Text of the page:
This tutorial presents a sample Sound Recorder program written in Java Swing and provides step-by-step guide on how to develop such one. The program looks like this:

 Swing Sound Recorder program

The program is working as follows:

  • Click Record button to start recording, the record time is counting:

    Swing Sound Recorder - recording

  • Click Stop to end recording, the program will ask for saving the sound:

    Swing Sound Recorder - saving

  • After saving the recorded sound into a WAV file, the Play button is enable to allow playing back:

    Swing Sound Recorder - after saving

  • Click Play to start playing the recent recorded sound, the time is counting again like this:

    Swing Sound Recorder - playing back

  • Click Stop to stop playing back or wait until the playback completes:

Swing Sound Recorder - stop playing back

Now you can repeat the same steps to record another one, cool right? Let’s see how to build this nice program in Java.

For technical details, refer to the following tutorials:

The following class diagram explains how the program is designed:

 Swing Sound Recorder class diagram

As we can see, the program consists of four main classes:

    • implements functionalities to start recording, stop recording and save the recorded sound into a WAV file. Code that calls the start() method should be executed in a separate thread, because it blocks the current thread until a call to stop() method is made. Doing so to make the GUI does not freeze when the recording is taking place.
    • implements functionalities to start and stop playing back the recorded sound saved in the WAV file. Code that call the play() method should be executed in a separate thread, similar to the situation of the SoundRecordingUtil class.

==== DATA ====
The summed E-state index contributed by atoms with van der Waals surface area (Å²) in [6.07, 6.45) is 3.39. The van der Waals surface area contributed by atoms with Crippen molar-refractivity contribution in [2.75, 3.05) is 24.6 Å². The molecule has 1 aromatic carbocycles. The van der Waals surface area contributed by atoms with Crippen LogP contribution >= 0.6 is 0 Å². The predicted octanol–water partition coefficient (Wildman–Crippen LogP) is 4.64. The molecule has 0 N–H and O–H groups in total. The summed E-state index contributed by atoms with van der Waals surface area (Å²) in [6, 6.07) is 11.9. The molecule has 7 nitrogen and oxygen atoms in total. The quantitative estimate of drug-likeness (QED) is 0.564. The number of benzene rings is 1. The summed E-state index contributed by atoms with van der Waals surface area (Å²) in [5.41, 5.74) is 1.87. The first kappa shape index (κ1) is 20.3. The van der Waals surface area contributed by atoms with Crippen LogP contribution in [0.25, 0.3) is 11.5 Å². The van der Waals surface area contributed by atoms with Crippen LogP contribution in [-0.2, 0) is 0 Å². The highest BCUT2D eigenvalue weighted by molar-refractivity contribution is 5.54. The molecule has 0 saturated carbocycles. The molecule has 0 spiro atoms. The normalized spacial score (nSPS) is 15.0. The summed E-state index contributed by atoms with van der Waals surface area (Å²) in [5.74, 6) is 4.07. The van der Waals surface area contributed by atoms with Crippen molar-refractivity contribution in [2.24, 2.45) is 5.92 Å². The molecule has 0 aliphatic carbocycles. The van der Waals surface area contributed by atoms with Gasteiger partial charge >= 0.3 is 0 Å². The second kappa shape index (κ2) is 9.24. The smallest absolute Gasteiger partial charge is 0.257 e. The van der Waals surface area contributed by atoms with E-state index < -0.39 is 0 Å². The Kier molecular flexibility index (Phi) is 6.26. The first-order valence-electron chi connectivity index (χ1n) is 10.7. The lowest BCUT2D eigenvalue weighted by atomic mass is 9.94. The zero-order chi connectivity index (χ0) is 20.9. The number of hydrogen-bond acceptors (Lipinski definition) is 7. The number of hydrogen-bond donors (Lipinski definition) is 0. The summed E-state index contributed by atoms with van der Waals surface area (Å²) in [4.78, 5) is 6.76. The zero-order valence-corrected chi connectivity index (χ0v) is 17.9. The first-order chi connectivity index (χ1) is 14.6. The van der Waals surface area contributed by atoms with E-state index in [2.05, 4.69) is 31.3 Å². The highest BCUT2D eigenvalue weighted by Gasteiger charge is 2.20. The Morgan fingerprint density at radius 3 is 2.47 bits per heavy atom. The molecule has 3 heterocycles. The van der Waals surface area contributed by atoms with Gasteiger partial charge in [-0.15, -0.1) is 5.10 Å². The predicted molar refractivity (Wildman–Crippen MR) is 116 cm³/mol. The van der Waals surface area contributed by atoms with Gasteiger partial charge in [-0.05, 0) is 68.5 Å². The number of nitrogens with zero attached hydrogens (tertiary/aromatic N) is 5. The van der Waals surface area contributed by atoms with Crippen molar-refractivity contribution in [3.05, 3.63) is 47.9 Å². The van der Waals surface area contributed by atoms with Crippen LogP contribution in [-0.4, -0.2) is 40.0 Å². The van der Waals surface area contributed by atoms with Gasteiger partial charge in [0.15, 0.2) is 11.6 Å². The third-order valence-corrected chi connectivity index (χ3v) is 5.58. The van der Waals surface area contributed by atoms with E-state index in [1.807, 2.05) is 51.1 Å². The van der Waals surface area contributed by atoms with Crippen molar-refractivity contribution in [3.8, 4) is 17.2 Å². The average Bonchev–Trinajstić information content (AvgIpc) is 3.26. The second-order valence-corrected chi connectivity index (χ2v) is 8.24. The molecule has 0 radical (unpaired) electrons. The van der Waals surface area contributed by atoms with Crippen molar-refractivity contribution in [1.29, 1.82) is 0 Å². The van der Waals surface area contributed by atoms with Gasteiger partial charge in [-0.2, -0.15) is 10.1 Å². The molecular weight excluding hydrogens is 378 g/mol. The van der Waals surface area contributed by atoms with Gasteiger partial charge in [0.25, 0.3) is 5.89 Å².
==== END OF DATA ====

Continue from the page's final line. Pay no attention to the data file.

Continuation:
• implements a function to count up the record/playback time in the format of HH:mm:ss e.g. 00:02:45 (0 hours and 2 minutes and 45 seconds). There should be a separate thread to run this task.
    • this is the main program that constructs all the graphical user interface stuffs and wires all the above classes together to form a nice and functional program.

To explore details of each class, download Eclipse-based project the program (zip archive) and look at the src directory. You can also try to run the program by downloading and executing the program’s jar file in the attachments section (require Java 7 or later).


Learn Advanced Swing techniques in Core Java, Volume II--Advanced Features (9th Edition)

Download this file (SwingSoundRecorder.jar)SwingSoundRecorder.jar[Executable JAR file]12 kB
Download this file ([Eclipse project]21 kB
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